Who is Hazlitt?

  • (noun): English essayist and literary critic (1778-1830).
    Synonyms: William Hazlitt

Some articles on hazlitt:

Peter George Patmore - Works
... letters were addressed to him, as were also the epistles subsequently collected by Hazlitt under the title of the Liber Amoris ... P.", Patmore was associated with Hazlitt's adultery with Sarah Walker, to the detriment of his reputation ... Cobbett, Byron, White, Horace and James Smith, William Hazlitt, Jeffrey, and Leigh Hunt ...
Benjamin Anderson - Academic Influence
... Henry Hazlitt, who is often cited as having popularized Austrian economics in the English-speaking world, credits Anderson with acquainting him with the work of Ludwig von Mises and ... Explains Hazlitt, I was very lucky in my friendships and lucky in the books I chose ... According to Henry Hazlitt, Anderson was dismayed by the popular political and theoretical trends that ran counter to the positions that he espoused ...
Duncan Wu - Biography
... Burroughs, and the non-fiction of Charles Lamb and William Hazlitt ... His latest volume, William Hazlitt The First Modern Man, was published by Oxford University Press in the UK on 20 October 2008 ... founder member and former Chairman of The Hazlitt Society ...
Charles Jeremiah Wells - Life
... For the next three years Wells saw William Hazlitt, as he said, every night, but in 1827 the two men were estranged ... When Hazlitt died, in September 1830, Wells took Horne to see his dead friend, and afterwards raised a monument to the memory of Hazlitt in the church of ...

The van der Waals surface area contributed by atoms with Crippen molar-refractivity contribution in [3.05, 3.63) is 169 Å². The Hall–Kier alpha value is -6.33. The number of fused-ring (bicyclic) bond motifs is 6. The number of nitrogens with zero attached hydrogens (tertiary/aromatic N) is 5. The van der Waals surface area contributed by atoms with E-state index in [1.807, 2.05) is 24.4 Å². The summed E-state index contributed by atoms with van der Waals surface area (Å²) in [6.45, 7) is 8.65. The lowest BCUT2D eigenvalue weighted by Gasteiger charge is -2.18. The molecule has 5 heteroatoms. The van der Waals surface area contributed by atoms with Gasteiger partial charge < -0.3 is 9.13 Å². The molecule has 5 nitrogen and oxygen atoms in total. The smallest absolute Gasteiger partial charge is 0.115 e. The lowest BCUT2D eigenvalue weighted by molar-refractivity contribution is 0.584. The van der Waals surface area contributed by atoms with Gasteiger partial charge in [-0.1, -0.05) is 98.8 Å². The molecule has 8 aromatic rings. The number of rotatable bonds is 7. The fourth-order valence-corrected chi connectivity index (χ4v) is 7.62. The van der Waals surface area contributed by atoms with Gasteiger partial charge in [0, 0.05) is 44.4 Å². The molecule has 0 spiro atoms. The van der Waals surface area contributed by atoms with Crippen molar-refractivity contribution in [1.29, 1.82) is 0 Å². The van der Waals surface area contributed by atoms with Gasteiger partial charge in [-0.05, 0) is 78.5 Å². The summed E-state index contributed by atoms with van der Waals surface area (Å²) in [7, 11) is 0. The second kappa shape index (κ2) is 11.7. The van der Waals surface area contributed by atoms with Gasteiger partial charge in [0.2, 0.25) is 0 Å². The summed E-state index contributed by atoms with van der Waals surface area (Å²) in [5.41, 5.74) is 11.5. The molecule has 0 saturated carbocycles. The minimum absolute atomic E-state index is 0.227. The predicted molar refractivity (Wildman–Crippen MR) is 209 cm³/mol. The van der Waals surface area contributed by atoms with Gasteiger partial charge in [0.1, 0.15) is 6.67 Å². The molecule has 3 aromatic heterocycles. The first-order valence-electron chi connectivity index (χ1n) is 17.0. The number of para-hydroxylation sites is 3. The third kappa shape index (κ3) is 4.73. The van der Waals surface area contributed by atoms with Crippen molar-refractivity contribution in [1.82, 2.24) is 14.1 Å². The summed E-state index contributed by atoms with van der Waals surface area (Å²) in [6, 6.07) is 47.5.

Heaton Park - Landmarks and Features - Hazlitt Wood Pond
... The Hazlitt Wood Pond, also known as "The Golly Pond" is located in Hazlitt Wood to the far north of the park ...

Famous quotes containing the word hazlitt:

    Almost every sect of Christianity is a perversion of its essence, to accommodate it to the prejudices of the world.
    —William Hazlitt (1778–1830)

    The slaves of power mind the cause they have to serve, because their own interest is concerned; but the friends of liberty always sacrifice their cause, which is only the cause of humanity, to their own spleen, vanity, and self-opinion.
    —William Hazlitt (1778–1830)

    Every man, in his own opinion, forms an exception to the ordinary rules of morality.
    —William Hazlitt (1778–1830)